NEW DELHI: In the second attack within a fortnight, an independent Muslim lawmaker from India-held Kashmir, Engineer Rashid, had ink thrown on him by three unidentified men in New Delhi on Monday, according to Indian media reports.
“People talk of Talibanisation of Pakistan, look what is happening in India… They are mentally ill. 80,000 people have died in Kashmir, putting ink on one Engineer Rashid will not change anything,” Mr Rashid was quoted by the NDTV website, after three unidentified men attacked him with ink while addressing a press conference at the New Delhi press club.
“What happened with Kulkarni, happened to me today,” he further said. Rashid was accompanied by the family members of the two people who were recently lynched in Udhampur.
Hindu Sena, a Hindu extremist group led by Vishnu Gupta claims ink attack on Engineer Rashid, according to ANI reports.
The Press Trust of India reported that two people have been detained for the attack.
Two truckers were severely injured after they were attacked with petrol bombs by a mob on October 9 in Ud Udhampur area over rumours that three cows were killed in the area. They were shifted to a hospital in New Delhi for treatment.
While the truck driver is still under treatment at the hospital hospital, the conductor, Zahid succumbed to his injuries at on Sunday, nine days after the attack.
Earlier, Bharatiya Janata Party (BJP) members had beat lawmaker Engineer Rashid Ahmed, in the India-held Kashmir’s assembly soon after its session began on October 8 for hosting a party where he served beef.
The recent ink attack comes eight days after 10 to 15 Shiv Sena activists had attacked in a similar fashion, Sudheendra Kulkarni, organiser of former Pakistani foreign minister Khurshid Mahmud Kasuri’s book launch, hours before the event.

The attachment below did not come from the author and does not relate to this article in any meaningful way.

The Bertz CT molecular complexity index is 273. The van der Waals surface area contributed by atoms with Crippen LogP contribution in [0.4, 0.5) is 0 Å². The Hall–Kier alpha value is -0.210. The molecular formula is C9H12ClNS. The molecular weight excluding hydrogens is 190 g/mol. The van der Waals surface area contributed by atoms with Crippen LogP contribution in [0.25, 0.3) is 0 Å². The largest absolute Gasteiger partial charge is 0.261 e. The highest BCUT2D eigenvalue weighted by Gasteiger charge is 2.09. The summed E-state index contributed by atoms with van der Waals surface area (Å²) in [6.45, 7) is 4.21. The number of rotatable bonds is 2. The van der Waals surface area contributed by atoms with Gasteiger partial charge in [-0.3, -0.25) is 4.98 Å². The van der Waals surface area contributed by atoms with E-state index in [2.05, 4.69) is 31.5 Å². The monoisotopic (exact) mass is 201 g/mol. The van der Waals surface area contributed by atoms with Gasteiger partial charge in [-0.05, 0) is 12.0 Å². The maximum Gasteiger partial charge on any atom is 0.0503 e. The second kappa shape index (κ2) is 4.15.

The group was also accused of using threats to force the cancellation of an appearance in Mumbai by Pakistani singer Ghulam Ali.
Earlier in the morning, activists of India’s far-right political group Shiv Sena attacked the Mumbai headquarters of the office Board of Control for Cricket in India (BCCI) just before Pakistan Cricket Board (PCB) chairman Shaharyar Khan was to meet BCCI chief Shashank Manohar to discuss a bilateral series in December.
According to a NDTV report, Sena activists crashed through the gates of the office in Mumbai’s Wankhede Stadium that serves as the headquarters of the BCCI.
The activists shouted anti-Pakistan slogans and held posters that read ‘Shahryar Khan go back’, determined to stop Manohar from meeting his Pakistani counterpart. The protesters entered Manohar’s office and crowded around his desk, shouting slogans.
While in September, a 50 year old Muslim man Mohammad Akhlaq was dragged from his house in Dadri, a small town in the outskirts of Indian capital New Delhi, and beaten to death by around 100 people over suspicions he had eaten or stored beef.
The incident occured soon after a nearby temple made an announcement via loudspeaker that the family had consumed beef.